The design and construction of the Shou Sugi Ban House was joint effort between with Seattle architects Suyama Peterson Deguchi architects and Erin Stetzer. The house was inspired by traditional Japanese architecture, and is named after a traditional Japanese technique for weatherproofing wood. The process involves burning and oiling lumber to give it a rich dark colour and render the material more durable.
Encompassing 3,950 square feet, the two-storey home has a low-slung profile and broad, overhanging roof line. The dark boards cladding the residence were laid horizontally, reinforcing the building’s geometry. Visitors enter the T-shaped ground floor at the intersection of its two wings. The shorter section contains the home’s public areas; the kitchen is located to the west, across from the open-concept living and dining room to the east.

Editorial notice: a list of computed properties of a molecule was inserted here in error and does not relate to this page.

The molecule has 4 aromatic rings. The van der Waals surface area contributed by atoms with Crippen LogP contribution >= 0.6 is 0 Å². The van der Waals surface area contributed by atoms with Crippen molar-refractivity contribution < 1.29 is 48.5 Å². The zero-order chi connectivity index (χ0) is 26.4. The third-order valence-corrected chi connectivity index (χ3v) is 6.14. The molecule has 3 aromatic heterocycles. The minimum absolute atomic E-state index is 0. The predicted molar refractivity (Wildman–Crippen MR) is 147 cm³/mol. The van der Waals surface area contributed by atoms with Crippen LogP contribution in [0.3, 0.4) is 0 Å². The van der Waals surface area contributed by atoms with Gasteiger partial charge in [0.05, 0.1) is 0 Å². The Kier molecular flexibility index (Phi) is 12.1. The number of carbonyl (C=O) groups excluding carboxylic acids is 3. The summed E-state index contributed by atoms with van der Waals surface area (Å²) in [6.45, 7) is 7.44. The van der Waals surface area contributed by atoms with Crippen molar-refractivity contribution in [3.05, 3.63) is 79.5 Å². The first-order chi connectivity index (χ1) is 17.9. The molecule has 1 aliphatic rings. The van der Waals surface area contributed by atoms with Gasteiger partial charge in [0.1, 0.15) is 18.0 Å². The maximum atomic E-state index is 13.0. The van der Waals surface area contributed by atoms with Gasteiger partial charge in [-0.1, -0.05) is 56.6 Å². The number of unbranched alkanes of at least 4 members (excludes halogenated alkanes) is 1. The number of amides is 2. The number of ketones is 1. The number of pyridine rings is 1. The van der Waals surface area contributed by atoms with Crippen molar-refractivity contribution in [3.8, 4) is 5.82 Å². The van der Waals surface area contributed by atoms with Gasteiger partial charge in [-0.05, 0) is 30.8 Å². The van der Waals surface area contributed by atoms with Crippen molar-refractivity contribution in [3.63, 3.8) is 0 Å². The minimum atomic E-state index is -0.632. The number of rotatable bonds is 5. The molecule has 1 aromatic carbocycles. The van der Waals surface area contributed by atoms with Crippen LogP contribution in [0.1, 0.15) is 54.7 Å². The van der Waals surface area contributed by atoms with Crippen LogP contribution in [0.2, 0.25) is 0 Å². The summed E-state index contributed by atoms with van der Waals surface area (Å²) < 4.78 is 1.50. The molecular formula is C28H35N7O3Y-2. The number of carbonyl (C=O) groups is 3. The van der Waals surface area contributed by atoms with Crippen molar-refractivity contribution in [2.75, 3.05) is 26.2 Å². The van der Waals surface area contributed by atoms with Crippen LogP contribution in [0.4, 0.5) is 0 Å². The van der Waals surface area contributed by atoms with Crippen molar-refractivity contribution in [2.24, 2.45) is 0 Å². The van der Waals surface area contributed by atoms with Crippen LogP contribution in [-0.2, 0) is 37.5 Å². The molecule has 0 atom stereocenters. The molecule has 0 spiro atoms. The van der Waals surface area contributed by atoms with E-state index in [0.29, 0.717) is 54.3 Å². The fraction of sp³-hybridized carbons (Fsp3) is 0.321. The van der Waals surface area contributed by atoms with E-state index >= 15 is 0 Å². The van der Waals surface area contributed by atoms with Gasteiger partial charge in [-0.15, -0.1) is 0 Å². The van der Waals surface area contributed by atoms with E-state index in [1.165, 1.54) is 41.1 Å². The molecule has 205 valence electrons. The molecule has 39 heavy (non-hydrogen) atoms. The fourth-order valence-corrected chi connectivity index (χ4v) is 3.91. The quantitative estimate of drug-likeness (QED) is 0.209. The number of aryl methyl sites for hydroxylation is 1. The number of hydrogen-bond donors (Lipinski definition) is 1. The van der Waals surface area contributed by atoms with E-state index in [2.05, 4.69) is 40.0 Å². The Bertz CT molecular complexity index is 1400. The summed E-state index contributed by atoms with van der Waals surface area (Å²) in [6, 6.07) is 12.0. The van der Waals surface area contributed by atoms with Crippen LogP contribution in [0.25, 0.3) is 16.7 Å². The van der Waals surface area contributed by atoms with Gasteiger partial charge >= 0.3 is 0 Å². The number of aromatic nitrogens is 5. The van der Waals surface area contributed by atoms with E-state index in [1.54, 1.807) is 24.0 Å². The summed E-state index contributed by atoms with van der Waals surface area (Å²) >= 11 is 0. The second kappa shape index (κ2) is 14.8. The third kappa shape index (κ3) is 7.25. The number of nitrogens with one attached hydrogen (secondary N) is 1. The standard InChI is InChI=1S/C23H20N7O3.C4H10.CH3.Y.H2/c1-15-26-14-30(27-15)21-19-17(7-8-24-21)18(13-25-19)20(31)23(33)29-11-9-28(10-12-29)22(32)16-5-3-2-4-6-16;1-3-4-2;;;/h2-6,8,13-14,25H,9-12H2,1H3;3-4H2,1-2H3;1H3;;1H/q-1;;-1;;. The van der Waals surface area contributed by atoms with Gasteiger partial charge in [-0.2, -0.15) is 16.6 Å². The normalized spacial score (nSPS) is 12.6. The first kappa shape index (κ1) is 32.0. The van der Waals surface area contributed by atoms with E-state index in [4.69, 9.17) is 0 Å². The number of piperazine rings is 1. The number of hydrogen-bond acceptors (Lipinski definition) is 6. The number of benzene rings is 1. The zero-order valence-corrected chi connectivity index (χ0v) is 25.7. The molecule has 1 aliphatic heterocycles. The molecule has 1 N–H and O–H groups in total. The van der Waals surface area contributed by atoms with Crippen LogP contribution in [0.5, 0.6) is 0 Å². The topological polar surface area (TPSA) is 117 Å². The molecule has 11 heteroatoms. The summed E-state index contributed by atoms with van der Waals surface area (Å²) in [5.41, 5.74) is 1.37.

Throughout the interior, the charred wood contrasts with white tones that the architects used for most other surfaces. Color accents are provided by various objects chosen by the client for the minimalist spaces. Incorporated into the home’s architecture and interior are both personal and found objects, such as the red salvaged doors for the master bedroom, antique doors for the dressing room and an antique cabinet made by the owner’s grandfather. There are many traditional Asian features like Asian lamps and sliding rice paper doors, which scream Japan.
My favorite space here is the master bedroom, which surprises with a non-traditional sitting zone, this is a reading nook with a whole wall taken by open bookshelves, this isn’t s usual thing for a bedroom but such a cozy reading book looks cute and makes the bedroom more inviting.
Modern Asian design and traditional Japanese features blend very well in this home, get inspired!